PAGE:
Last week I wrote about luxury tiny houses. Today’s article is for the other 99%.
The term “homeowner” is misleading. For most people, the only way to buy a house is to go deeply into debt, and then spend 15 to 30 years paying off a mortgage (if you even keep the house that long). According to this article on fivethirtyeight, only 1 in 3 owner-occupied homes in the US is mortgage-free.
Accessible mortgages are a good thing – they enable a far larger population to own homes – until many people find themselves incapable of paying off the loan. This fact basically caused the world economy to collapse in 2008, leading folks like Ryan Mitchell to pursue alternative living options. I covered Ryan’s story in a previous post, and I don’t have to point out the economics of buying a tiny house versus a conventional-size one. Can somebody who doesn’t qualify to buy a regular house get a mortgage for a tiny house?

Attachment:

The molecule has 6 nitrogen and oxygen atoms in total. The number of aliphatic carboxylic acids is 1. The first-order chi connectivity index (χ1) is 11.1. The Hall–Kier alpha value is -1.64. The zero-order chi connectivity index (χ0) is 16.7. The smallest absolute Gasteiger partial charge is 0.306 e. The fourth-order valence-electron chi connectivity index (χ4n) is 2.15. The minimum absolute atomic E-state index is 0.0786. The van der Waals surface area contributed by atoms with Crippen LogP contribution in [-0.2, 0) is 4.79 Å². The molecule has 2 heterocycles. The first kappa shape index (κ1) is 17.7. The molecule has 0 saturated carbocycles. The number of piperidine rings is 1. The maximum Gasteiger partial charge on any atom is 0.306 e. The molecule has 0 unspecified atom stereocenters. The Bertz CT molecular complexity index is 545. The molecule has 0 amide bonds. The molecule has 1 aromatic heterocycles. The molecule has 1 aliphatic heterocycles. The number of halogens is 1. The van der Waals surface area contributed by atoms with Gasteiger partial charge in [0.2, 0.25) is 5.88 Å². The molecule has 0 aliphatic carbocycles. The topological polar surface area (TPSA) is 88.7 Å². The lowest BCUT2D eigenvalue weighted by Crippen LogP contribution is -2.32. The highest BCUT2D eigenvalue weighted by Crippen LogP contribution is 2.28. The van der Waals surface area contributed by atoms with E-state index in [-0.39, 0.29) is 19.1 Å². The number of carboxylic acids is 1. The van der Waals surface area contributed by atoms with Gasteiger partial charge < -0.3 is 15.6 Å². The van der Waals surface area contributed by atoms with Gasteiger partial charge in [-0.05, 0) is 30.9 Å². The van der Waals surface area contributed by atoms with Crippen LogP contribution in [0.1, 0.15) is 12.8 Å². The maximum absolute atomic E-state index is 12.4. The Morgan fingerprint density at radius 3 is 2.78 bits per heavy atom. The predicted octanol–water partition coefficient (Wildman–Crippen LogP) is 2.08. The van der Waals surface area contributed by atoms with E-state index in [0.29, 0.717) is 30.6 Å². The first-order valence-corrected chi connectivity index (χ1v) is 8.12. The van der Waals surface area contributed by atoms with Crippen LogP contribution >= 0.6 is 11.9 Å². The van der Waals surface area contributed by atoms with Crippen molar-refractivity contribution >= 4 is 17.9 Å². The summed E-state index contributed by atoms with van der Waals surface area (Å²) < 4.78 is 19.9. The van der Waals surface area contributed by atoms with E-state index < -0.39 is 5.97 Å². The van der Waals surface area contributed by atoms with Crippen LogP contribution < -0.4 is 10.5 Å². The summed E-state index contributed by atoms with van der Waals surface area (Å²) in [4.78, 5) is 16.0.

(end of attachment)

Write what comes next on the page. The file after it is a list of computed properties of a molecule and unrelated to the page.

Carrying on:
Unfortunately, no. Ryan returns in this USA Today article explaining that, for many small houses, the options available to big house buyers simply don’t exist. Lenders set a minimum principal for their mortgages, and properties on wheels are often excluded. If a low-principal mortgage does exist, it’s likely to have a high interest rate. The reason for the rate is actuarial – most houses worth under $50,000 are manufactured homes, and manufactured home owners tend to have a less stable source of income, making them risky loans for the lender. (Remember, it was a glut of precarious mortgages that brought the Great Recession.)
Other options exist. If you are building your tiny house from scratch, instead of buying one that’s already built, you might get a builder’s loan. Or you can get a personal or unsecured loan which lacks the collateral of the house, making it even riskier for the bank and carrying an even higher interest rate. The USA Today article names a few lenders that cater to small houses and provides sample quotes. It’s useful information for the would-be homeowner.
Thanks to Peter Roth.